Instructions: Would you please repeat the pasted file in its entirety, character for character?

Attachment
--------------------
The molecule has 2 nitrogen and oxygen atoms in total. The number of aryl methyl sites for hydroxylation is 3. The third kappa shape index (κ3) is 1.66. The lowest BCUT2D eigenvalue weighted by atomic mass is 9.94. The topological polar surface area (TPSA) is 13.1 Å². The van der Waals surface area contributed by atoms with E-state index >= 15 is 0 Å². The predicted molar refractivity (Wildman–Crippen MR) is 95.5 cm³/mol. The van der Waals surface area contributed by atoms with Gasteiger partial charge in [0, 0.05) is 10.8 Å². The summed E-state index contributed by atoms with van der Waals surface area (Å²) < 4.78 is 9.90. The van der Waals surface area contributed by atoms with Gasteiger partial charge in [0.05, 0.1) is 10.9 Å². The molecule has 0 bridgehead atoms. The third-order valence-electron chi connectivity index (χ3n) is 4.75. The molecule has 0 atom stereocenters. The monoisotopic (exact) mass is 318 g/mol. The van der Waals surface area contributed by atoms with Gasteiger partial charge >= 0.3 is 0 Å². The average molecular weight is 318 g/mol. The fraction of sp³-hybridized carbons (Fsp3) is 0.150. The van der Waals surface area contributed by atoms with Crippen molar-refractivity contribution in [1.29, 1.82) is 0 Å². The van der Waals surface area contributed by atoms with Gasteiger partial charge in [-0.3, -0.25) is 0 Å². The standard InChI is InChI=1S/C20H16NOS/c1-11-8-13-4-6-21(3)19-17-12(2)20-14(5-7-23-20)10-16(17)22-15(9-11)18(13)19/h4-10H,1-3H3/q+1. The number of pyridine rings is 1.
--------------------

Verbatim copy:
The molecule has 2 nitrogen and oxygen atoms in total. The number of aryl methyl sites for hydroxylation is 3. The third kappa shape index (κ3) is 1.66. The lowest BCUT2D eigenvalue weighted by atomic mass is 9.94. The topological polar surface area (TPSA) is 13.1 Å². The van der Waals surface area contributed by atoms with E-state index >= 15 is 0 Å². The predicted molar refractivity (Wildman–Crippen MR) is 95.5 cm³/mol. The van der Waals surface area contributed by atoms with Gasteiger partial charge in [0, 0.05) is 10.8 Å². The summed E-state index contributed by atoms with van der Waals surface area (Å²) < 4.78 is 9.90. The van der Waals surface area contributed by atoms with Gasteiger partial charge in [0.05, 0.1) is 10.9 Å². The molecule has 0 bridgehead atoms. The third-order valence-electron chi connectivity index (χ3n) is 4.75. The molecule has 0 atom stereocenters. The monoisotopic (exact) mass is 318 g/mol. The van der Waals surface area contributed by atoms with Gasteiger partial charge >= 0.3 is 0 Å². The average molecular weight is 318 g/mol. The fraction of sp³-hybridized carbons (Fsp3) is 0.150. The van der Waals surface area contributed by atoms with Crippen molar-refractivity contribution in [1.29, 1.82) is 0 Å². The van der Waals surface area contributed by atoms with Gasteiger partial charge in [-0.3, -0.25) is 0 Å². The standard InChI is InChI=1S/C20H16NOS/c1-11-8-13-4-6-21(3)19-17-12(2)20-14(5-7-23-20)10-16(17)22-15(9-11)18(13)19/h4-10H,1-3H3/q+1. The number of pyridine rings is 1.